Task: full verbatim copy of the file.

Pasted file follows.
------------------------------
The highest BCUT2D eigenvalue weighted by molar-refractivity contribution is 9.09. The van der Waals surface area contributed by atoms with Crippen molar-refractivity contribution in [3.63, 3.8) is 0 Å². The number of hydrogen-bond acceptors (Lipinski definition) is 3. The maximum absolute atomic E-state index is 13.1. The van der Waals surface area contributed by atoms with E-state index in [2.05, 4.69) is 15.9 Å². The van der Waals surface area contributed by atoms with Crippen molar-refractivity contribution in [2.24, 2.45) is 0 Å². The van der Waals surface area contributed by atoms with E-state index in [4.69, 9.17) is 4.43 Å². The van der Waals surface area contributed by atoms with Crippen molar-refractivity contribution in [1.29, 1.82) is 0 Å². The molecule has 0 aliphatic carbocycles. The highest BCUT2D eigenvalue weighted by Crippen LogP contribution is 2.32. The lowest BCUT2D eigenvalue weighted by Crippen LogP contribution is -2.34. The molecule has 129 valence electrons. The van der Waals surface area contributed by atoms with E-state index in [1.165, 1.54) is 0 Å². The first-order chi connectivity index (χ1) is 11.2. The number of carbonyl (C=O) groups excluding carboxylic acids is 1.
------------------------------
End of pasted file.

The highest BCUT2D eigenvalue weighted by molar-refractivity contribution is 9.09. The van der Waals surface area contributed by atoms with Crippen molar-refractivity contribution in [3.63, 3.8) is 0 Å². The number of hydrogen-bond acceptors (Lipinski definition) is 3. The maximum absolute atomic E-state index is 13.1. The van der Waals surface area contributed by atoms with E-state index in [2.05, 4.69) is 15.9 Å². The van der Waals surface area contributed by atoms with Crippen molar-refractivity contribution in [2.24, 2.45) is 0 Å². The van der Waals surface area contributed by atoms with E-state index in [4.69, 9.17) is 4.43 Å². The van der Waals surface area contributed by atoms with Crippen molar-refractivity contribution in [1.29, 1.82) is 0 Å². The molecule has 0 aliphatic carbocycles. The highest BCUT2D eigenvalue weighted by Crippen LogP contribution is 2.32. The lowest BCUT2D eigenvalue weighted by Crippen LogP contribution is -2.34. The molecule has 129 valence electrons. The van der Waals surface area contributed by atoms with E-state index in [1.165, 1.54) is 0 Å². The first-order chi connectivity index (χ1) is 11.2. The number of carbonyl (C=O) groups excluding carboxylic acids is 1.